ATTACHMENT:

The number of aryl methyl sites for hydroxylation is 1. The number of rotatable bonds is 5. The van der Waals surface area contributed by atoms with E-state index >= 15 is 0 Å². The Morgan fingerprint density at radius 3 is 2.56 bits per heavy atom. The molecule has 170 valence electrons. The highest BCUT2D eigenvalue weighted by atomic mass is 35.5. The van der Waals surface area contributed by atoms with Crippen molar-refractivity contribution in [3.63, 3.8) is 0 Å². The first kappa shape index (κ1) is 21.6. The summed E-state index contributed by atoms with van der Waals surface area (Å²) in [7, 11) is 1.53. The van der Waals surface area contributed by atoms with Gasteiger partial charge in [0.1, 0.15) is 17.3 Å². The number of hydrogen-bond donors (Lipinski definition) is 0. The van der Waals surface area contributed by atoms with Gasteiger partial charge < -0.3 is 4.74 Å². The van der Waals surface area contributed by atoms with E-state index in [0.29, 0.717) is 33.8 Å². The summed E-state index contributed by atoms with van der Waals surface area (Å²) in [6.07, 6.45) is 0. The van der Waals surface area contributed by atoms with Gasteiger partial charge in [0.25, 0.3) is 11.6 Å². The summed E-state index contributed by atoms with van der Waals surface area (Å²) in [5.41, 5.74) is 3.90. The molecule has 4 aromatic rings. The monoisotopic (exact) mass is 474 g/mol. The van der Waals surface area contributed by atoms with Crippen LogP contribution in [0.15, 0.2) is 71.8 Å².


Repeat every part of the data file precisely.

The number of aryl methyl sites for hydroxylation is 1. The number of rotatable bonds is 5. The van der Waals surface area contributed by atoms with E-state index >= 15 is 0 Å². The Morgan fingerprint density at radius 3 is 2.56 bits per heavy atom. The molecule has 170 valence electrons. The highest BCUT2D eigenvalue weighted by atomic mass is 35.5. The van der Waals surface area contributed by atoms with Crippen molar-refractivity contribution in [3.63, 3.8) is 0 Å². The first kappa shape index (κ1) is 21.6. The summed E-state index contributed by atoms with van der Waals surface area (Å²) in [7, 11) is 1.53. The van der Waals surface area contributed by atoms with Gasteiger partial charge in [0.1, 0.15) is 17.3 Å². The number of hydrogen-bond donors (Lipinski definition) is 0. The van der Waals surface area contributed by atoms with Gasteiger partial charge < -0.3 is 4.74 Å². The van der Waals surface area contributed by atoms with E-state index in [0.29, 0.717) is 33.8 Å². The summed E-state index contributed by atoms with van der Waals surface area (Å²) in [6.07, 6.45) is 0. The van der Waals surface area contributed by atoms with Gasteiger partial charge in [0.25, 0.3) is 11.6 Å². The summed E-state index contributed by atoms with van der Waals surface area (Å²) in [5.41, 5.74) is 3.90. The molecule has 4 aromatic rings. The monoisotopic (exact) mass is 474 g/mol. The van der Waals surface area contributed by atoms with Crippen LogP contribution in [0.15, 0.2) is 71.8 Å².